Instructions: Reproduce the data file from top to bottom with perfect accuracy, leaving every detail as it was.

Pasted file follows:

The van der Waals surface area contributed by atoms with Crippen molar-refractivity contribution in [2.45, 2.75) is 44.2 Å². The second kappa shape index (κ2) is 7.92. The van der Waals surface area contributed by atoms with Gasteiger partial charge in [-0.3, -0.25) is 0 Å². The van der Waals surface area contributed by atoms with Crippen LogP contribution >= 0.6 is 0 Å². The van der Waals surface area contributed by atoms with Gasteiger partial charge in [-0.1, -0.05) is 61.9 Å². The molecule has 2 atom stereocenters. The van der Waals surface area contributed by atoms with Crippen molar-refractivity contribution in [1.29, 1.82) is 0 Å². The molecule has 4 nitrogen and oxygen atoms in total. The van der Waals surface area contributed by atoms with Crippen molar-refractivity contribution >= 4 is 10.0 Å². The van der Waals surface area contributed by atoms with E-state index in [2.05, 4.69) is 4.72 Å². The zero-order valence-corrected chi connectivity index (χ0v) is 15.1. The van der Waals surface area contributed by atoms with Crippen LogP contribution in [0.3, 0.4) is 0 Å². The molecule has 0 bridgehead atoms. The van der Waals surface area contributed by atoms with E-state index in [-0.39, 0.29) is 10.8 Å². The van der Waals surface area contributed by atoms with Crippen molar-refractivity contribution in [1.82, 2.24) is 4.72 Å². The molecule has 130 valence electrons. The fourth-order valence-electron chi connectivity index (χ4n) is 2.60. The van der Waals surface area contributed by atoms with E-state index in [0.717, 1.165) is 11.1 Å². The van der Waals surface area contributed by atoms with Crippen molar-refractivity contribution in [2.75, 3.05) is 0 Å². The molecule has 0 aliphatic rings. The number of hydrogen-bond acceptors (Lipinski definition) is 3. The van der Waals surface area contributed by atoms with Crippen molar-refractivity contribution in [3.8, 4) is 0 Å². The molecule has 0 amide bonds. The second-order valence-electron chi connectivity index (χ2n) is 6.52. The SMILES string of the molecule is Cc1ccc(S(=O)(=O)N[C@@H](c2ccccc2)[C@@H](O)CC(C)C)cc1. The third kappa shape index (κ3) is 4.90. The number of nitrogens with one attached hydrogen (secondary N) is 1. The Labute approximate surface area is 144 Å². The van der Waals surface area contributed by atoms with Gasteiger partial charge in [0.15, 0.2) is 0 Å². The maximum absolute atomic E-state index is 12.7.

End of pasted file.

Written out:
The van der Waals surface area contributed by atoms with Crippen molar-refractivity contribution in [2.45, 2.75) is 44.2 Å². The second kappa shape index (κ2) is 7.92. The van der Waals surface area contributed by atoms with Gasteiger partial charge in [-0.3, -0.25) is 0 Å². The van der Waals surface area contributed by atoms with Crippen LogP contribution >= 0.6 is 0 Å². The van der Waals surface area contributed by atoms with Gasteiger partial charge in [-0.1, -0.05) is 61.9 Å². The molecule has 2 atom stereocenters. The van der Waals surface area contributed by atoms with Crippen molar-refractivity contribution in [1.29, 1.82) is 0 Å². The molecule has 4 nitrogen and oxygen atoms in total. The van der Waals surface area contributed by atoms with Crippen molar-refractivity contribution >= 4 is 10.0 Å². The van der Waals surface area contributed by atoms with E-state index in [2.05, 4.69) is 4.72 Å². The zero-order valence-corrected chi connectivity index (χ0v) is 15.1. The van der Waals surface area contributed by atoms with Crippen LogP contribution in [0.3, 0.4) is 0 Å². The molecule has 0 bridgehead atoms. The van der Waals surface area contributed by atoms with E-state index in [-0.39, 0.29) is 10.8 Å². The van der Waals surface area contributed by atoms with Crippen molar-refractivity contribution in [1.82, 2.24) is 4.72 Å². The molecule has 130 valence electrons. The fourth-order valence-electron chi connectivity index (χ4n) is 2.60. The van der Waals surface area contributed by atoms with E-state index in [0.717, 1.165) is 11.1 Å². The van der Waals surface area contributed by atoms with Crippen molar-refractivity contribution in [2.75, 3.05) is 0 Å². The molecule has 0 aliphatic rings. The number of hydrogen-bond acceptors (Lipinski definition) is 3. The van der Waals surface area contributed by atoms with Crippen molar-refractivity contribution in [3.8, 4) is 0 Å². The molecule has 0 amide bonds. The second-order valence-electron chi connectivity index (χ2n) is 6.52. The SMILES string of the molecule is Cc1ccc(S(=O)(=O)N[C@@H](c2ccccc2)[C@@H](O)CC(C)C)cc1. The third kappa shape index (κ3) is 4.90. The number of nitrogens with one attached hydrogen (secondary N) is 1. The Labute approximate surface area is 144 Å². The van der Waals surface area contributed by atoms with Gasteiger partial charge in [0.15, 0.2) is 0 Å². The maximum absolute atomic E-state index is 12.7.